I would like to purchase a house hack prior to attending FSU in the fall if the opportunity presents itself. When looking at the market near campus and doing some analysis, it seems as if the rents by the bedroom are so low it wouldn't really be a profitable strategy. Does anyone have any thoughts? I really want to just get my first property but it doesn't seem like the area would really make this feasible. Thanks!!
Hey JT. I own 4 properties totaling 8 units around FSU and can assume you there are plenty of cash flowing rentals. Tell me about how you are analyzing deals? The current ones I see on Zillow I’m not jumping for, but I bet they are still ok deals. I’d look to the west and southwest of campus.
Thanks for the quick response. I’m looking to the west of campus mainly, within a mile or so (walking distance) of the stadium.
I’m accounting for around $400 per bedroom, 7% vacancy, 10% management, 6% capex, 6% maintenance, property taxes, insurance, utilities (I’d assume the landlord has to pay for this in bedroom rentals), $60 for insurance, $50 for trash, $50 for lawn mowing, and $50 for other expenses.
Am I over estimating on costs or something?
JT - here are my thoughts.
Rents - don't plug in $400/bed every time. Use your judgement on a property by property case, but I'd say that's a good baseline.
Vacancy - I'd assume less, I generally assume 4.16%, which is 1/24. I assume 2 weeks of downtime when I turnover units, although I only generally have 1. I'm mostly 100% leased, but you should account for it.
Mgmt - Probably fair, but it could actually be much more when they take leasing fees. I self manage and pay someone to show my units and never do any repairs myself as I'm not local. You should self manage if you are house hacking, but tell them your parents own it and you are just managing it. I wouldn't want my college roommates (where everyone is broke) to know I own the house and am making cash flow every month.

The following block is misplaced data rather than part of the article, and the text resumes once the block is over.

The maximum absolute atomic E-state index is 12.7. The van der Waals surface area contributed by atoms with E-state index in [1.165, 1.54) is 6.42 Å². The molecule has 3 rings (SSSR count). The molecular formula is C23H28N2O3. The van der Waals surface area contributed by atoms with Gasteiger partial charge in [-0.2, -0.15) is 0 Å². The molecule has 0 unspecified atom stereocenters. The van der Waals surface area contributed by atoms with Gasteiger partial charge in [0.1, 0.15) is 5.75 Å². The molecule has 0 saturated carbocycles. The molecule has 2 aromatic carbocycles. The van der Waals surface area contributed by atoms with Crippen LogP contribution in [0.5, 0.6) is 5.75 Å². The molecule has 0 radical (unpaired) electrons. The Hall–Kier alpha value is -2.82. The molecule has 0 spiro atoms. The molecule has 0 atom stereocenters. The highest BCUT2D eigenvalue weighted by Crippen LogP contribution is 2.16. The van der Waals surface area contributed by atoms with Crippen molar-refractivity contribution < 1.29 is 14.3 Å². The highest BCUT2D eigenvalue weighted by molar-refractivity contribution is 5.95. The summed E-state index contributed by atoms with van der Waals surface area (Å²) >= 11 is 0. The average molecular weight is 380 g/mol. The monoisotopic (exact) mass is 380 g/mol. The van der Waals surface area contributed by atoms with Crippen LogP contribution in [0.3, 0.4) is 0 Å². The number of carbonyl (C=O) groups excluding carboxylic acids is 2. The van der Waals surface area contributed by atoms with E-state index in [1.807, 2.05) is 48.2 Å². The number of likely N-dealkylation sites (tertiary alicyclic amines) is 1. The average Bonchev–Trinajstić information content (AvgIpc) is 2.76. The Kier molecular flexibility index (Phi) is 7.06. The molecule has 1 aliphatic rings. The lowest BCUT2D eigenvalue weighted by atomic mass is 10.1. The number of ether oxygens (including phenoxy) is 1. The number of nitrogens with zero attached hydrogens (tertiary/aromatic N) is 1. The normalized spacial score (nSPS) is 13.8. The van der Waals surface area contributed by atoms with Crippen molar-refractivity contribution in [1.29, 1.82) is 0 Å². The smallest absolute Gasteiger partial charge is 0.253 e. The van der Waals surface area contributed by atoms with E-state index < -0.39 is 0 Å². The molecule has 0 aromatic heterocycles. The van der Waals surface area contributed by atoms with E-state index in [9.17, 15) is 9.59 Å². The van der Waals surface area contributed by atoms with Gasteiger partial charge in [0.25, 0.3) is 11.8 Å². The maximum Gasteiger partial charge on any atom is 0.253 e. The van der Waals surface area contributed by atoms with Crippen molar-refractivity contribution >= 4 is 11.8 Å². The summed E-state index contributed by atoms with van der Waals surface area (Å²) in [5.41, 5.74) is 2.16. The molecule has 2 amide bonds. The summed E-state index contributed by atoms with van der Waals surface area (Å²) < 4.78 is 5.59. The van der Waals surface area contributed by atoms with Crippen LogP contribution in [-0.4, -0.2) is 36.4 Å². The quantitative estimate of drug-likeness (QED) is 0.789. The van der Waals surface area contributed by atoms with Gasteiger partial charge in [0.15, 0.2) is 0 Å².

CAPEX - I always think doing this as a % is a mistake. Total the cost of the roof, HVAC, and water heater and divide it by the number of useful years remaining. Make that $/month your lowest for CAPEX.
Maintenance - Almost all of my maintenance is driven by AC and plumbing repairs with the occasional other items. Having a newer HVAC will solve a lot of those problems and I'd recommend replacing toilets and supply lines up front to reduce these. I generally put maintenance and repairs at 10% minimum.
Insurance - My duplex is at $1,329/year (3/1 and 2/1), my single family (3/1) is $915/year. Both are 1950s construction. Newer built will be less.
Utilities - These should be paid by the tenant. Your roommates should split this with you.
Lawn care and trash should one in the same and I'd estimate about $75/month ($30-$40 per service, twice a month). Your lawn guy should also pick up small trash around the property if he's good. I had to fire my previous one who was terrible about service and am so happy I did.
Other - I'd add a recurring pest control, which is about $85/3months so a little less than $30/month.
You should self manage and self pest control while you live there. I also add in cleaning fees to my leases where a portion of the security deposit is non-refundable to help reduce the cost of turnover, which is generally captured in my R+M (as I do pay a professional cleaner to come after each turnover).
Wow. Thanks for going so in depth! I’ll have my RE License by the time I move to FL, so that should definitely help with getting the property leased, but my main concern is the turnover with college bedroom rentals and the summer vacancy. What are your thoughts on this? Do you think it would make more sense to try and find a multi family and rent out the other units to make everything easier? Also that was a good idea about telling them my parents owned it. I thought it would be worth the $100-200 a month to not piss off my collegiate roommates, but that strategy seems to simplify it.
Turnover is a cost in the form of vacancy, and cleaning. There are repairs you will have to make that aren't the tenants fault that you cannot deduct from the security deposit. It's not big.
On multi-family vs. single family I wouldn't worry about those details. I'd just look for a deal that cash flows well and pull the trigger. I'd ideally like to buy multi-family, but I bought another single family earlier this year because the returns made sense.